You may have heard it before, but let me recount another absurdity of our industrialized, out-of-sight-out-of-mind food system of which waste is certainly a part: most U.S. residents actually pay for our biodegradable “garbage” to be hauled off to landfills in plastic bags, where it cannot break down properly and instead contributes to environmental degradation and a warming climate, as documented extensively here by the EPA. The EPA recommends “diverting organic material from landfills” as a way to reduce garbage’s contribution to climate change; this diversion in common language is called composting.
Touring a business like Vermont Compost is like getting walloped over the head with a great big “DUH!” Why is there not a composting site, or several, for municipal organic waste in every city, town, or county in this country? This isn’t just a great idea for environmentally oriented idealists — this is as much a profit-making venture as it is the right thing to do. The material needed for the end product is free, constantly generated, and readily available. I realize that it’s not quite so simple and there are many details and issues that would need to be addressed if municipal composting was widely adopted.
Staff of Vermont Compost and a related composting outfit in nearby Burlington (the Intervale Center) would attest to this: they both have had their share of legal and regulatory wrangling. But if we can build sewage systems, electrical grids, skyscrapers, freeway interchanges, and airports, then we could find a way to make municipal composting happen on a big scale in this country. If we wanted to. It can be done: Both Seattle and the Bay Area — read Marc's post on his local composting landfill — offer separate compostable material pickup, but they're by far the exception nationwide. Tom Philpott thinks composting might just be the issue the organic food movement needs to focus on.
On the move again
You may have deduced that I was pretty fired up about compost by the time I got done with my tour. When I returned back to campus, our facilities manager pulled me aside to talk about our own composting situation. It turns out that I had put the pile into a ditch that fills with water during the spring melt. I hadn’t seen the ditch since it had been covered with snow since my arrival. The compost needed to be moved again.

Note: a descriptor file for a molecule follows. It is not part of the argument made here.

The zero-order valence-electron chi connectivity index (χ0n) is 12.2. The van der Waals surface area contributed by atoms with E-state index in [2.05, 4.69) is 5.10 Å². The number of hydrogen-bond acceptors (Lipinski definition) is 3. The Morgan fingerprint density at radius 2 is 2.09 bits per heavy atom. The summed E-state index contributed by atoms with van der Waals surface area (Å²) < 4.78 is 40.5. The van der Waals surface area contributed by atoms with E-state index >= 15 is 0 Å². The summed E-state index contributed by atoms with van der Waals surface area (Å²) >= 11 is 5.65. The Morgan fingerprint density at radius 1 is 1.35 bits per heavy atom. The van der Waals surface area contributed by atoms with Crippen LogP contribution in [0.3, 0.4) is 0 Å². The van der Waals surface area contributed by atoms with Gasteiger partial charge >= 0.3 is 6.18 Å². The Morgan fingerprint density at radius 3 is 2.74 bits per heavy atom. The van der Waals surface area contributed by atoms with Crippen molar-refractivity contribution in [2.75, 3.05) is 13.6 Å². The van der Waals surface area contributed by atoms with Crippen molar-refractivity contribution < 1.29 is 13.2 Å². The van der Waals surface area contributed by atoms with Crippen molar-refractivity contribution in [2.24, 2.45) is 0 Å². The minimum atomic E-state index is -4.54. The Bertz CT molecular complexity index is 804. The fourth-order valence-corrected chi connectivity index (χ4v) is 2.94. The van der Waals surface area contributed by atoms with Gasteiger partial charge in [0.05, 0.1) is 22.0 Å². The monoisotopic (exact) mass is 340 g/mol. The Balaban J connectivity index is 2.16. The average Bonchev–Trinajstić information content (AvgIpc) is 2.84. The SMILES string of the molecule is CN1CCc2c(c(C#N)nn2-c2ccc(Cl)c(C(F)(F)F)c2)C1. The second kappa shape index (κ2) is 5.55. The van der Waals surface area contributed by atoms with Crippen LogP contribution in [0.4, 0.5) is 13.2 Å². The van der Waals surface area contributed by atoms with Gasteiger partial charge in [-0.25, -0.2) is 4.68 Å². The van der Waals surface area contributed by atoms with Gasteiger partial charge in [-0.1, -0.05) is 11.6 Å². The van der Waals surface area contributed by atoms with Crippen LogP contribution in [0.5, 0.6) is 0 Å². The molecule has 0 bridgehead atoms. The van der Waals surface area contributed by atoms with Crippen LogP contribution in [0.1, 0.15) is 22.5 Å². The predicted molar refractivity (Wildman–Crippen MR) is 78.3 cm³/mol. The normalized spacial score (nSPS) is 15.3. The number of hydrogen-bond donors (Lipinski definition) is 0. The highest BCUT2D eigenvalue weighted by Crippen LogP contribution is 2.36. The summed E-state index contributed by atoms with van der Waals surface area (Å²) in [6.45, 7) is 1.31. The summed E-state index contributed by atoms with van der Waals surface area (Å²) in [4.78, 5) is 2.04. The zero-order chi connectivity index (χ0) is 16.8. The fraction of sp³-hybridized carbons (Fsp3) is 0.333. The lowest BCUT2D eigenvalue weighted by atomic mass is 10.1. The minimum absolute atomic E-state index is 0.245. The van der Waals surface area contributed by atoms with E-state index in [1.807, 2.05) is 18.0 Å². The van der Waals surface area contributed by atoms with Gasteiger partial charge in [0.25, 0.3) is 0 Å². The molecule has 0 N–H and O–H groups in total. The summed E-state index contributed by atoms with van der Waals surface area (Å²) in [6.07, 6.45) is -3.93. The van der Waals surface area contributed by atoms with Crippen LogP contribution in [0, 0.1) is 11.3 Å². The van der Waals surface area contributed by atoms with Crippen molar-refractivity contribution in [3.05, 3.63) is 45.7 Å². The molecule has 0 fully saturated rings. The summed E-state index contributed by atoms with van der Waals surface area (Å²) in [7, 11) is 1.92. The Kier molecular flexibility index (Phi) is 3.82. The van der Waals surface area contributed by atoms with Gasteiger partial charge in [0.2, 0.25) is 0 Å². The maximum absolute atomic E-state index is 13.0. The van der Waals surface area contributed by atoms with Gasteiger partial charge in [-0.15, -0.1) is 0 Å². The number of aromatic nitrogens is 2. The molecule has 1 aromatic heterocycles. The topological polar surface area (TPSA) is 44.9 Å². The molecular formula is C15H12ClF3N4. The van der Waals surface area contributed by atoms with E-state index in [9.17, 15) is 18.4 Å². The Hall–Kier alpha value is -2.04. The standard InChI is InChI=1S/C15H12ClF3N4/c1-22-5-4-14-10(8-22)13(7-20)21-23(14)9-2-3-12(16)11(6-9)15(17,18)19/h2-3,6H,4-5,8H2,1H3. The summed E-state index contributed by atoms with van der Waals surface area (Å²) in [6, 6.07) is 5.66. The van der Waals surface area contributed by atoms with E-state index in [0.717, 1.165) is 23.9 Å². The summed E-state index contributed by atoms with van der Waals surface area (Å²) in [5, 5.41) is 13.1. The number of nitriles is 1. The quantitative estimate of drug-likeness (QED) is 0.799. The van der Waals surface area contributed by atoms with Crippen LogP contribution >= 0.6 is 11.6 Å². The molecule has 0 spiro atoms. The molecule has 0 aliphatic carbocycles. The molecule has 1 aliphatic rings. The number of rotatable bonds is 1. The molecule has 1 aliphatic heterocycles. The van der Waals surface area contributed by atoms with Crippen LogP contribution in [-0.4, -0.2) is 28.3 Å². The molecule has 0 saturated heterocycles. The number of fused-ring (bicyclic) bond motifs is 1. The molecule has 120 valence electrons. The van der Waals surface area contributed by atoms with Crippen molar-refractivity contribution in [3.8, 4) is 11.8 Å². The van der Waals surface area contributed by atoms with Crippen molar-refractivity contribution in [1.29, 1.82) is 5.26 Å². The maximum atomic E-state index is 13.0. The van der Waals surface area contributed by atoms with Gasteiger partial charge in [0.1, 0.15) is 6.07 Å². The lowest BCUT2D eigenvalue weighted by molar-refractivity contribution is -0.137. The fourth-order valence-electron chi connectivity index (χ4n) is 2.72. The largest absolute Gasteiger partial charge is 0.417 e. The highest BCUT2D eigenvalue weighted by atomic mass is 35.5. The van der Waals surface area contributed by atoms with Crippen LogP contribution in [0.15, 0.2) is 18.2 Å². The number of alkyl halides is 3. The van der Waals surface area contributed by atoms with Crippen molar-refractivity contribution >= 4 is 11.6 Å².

Faced with moving the compost a third time, I just decided that I would put it back where it originally was. Once again, a sympathetic fellow intern helped me move it on a Friday afternoon. This time, we had to haul it all the way across campus and it took us seven wheelbarrow loads.
When we were done, we stood quietly surveying the area. I was staring off into the woodsy/swampy area in complete dejection and frustration. She broke the silence by noticing how overgrown the area was, and soon we were talking spiritedly about it. Two lonely white pine saplings were the only trees still alive in this area. It needed help; it was overgrown with wild vines and junk trees. The area was a mess. We began to wonder what it would look like if it was cleared…what it would look like if we used the cleared material to build up a wall…how it would look if inside that wall were new and bigger compost bins that were not falling down and could actually hold the material the kitchen produced. Then we got busy.
We started lopping and sawing with the help of an organic farmer doing work-for-trade for some classes here, and eventually the other interns. I finished the clearing on Saturday because I was too charged up to let it rest of the weekend, and the work-trader started assembling the wall Monday. Many of us have put a lot of hours into the compost area now, and it actually is working. We built three new bins made out of donated pallets that actually look something like all those pictures I’ve seen in books.
I'm not sure which to thank, the excitement or the frustration — I had plenty of both — but I'd say I've learned something from my compost follies.
No related posts.